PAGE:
(CNN) -- "Trust needs to be rebuilt."
That's what German Chancellor Angela Merkel firmly asserted early Friday -- as she had the previous day -- in the wake of reports the U.S. National Security Agency had eavesdropped on her cell phone.
This claim and others that she and other world leaders have been spied on had "severely shaken" relationships between Europe and the United States, the German leader said.
"Obviously, words will not be sufficient," Merkel said in the wee hours Friday at a summit of European Union leaders. "True change is necessary."
Talk of the NSA's reported spying on Germany and other allies dominated Merkel's news conference in Brussels, Belgium. It illustrated the anger over this story in Europe and the challenges facing Washington because of it.
The Chancellor insisted she isn't the only one concerned; other European leaders, she said, voiced similar sentiments during the first day of the summit Thursday.
WASHINGTON — Federal investigators secretly seized two months of phone records for reporters and editors of The Associated Press in what the news organization said Monday was a “serious interference with A.P.’s constitutional rights to gather and report the news.”
The A.P. said that the Justice Department informed it on Friday that law enforcement officials had obtained the records for more than 20 telephone lines of its offices and journalists, including their home phones and cellphones. It said the records were seized without notice sometime this year.
reply to post by darkbake
The more that people show their anger towards the NSA, the more we'll hear stuff like this from corporations and politicians. However, it's just a show. There is no politician, aside from the occasional Libertarian (who will have zero support from his colleagues), that will actually do anything about it. The corps know that all they have to do is say they'll do something and that's good enough for the sheeple.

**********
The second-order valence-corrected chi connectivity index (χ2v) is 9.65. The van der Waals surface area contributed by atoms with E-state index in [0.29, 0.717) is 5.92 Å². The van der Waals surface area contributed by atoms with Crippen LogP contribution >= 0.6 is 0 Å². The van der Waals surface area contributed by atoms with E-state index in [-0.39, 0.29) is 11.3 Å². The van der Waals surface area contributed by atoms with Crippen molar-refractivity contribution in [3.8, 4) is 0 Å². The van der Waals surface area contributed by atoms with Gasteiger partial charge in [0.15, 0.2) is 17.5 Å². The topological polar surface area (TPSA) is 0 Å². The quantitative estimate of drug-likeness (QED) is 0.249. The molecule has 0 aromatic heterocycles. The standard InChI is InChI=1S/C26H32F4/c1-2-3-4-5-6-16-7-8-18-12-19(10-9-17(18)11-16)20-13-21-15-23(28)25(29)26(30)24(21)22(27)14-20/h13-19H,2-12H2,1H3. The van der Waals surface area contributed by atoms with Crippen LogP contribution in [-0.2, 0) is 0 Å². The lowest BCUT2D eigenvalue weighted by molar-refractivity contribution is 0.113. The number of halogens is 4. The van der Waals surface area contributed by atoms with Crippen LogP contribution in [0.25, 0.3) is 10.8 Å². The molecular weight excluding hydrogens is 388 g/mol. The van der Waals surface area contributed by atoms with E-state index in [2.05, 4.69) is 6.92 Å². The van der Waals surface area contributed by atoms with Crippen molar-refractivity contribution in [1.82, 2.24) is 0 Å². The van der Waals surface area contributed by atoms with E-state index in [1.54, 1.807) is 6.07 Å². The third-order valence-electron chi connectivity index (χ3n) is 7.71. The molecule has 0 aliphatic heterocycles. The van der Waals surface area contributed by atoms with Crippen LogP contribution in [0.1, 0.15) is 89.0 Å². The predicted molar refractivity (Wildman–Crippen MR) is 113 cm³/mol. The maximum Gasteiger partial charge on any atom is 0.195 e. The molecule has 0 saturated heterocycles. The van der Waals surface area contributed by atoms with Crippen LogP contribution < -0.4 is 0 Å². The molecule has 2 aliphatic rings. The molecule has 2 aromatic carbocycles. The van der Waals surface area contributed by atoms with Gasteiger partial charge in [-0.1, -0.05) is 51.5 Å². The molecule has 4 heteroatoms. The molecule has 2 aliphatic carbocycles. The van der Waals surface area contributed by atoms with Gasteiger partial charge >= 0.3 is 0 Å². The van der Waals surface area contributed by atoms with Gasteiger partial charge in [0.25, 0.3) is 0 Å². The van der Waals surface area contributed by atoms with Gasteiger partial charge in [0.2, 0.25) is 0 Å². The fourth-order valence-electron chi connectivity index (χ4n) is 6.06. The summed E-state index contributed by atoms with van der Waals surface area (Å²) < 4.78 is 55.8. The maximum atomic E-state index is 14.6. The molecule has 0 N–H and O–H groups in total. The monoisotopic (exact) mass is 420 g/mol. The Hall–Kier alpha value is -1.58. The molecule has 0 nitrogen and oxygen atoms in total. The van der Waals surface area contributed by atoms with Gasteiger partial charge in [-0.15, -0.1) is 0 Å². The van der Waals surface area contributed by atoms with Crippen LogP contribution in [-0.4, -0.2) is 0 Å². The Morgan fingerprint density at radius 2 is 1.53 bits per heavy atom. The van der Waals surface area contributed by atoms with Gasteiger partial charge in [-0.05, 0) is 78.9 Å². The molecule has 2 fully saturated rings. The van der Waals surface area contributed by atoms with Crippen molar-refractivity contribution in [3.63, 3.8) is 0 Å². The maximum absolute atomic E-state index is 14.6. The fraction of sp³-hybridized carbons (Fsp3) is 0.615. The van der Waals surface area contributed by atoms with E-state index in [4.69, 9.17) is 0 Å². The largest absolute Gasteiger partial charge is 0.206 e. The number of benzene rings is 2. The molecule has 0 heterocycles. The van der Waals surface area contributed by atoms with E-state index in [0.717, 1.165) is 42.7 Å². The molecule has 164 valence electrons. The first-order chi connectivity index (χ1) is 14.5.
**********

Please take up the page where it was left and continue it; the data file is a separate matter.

reply to post by darkbake
If there is a hidden group who would like to control the World (and it would be improbable that such a group doesn't exists), then one of its very first move will be to "ally" with the people, and treat the government (representative of the old world order) as an enemy (and by government, I of course mean authorities in general, may it be american or canadian or other countries).
History shows us though that once the revolution is done, one only traded an evil for a greater evil. The system continues, it only changes its form. Violence doesn't solve violence, it only extends it.
reply to post by thisguyrighthere
These corps, such as Google, are still members of the CFR. For God's sake, they sit right next to Rockefeller and Bush! I don't think all members of the CFR are evil, I just notice that there is an interesting meeting going on behind the curtain.
edit on 10-1-2014 by swanne because: (no reason given)
The genie is out and no government or corporation is going to put it back in the bottle. They'll tell you will and even tell you they did but you and I both know they did not and never will.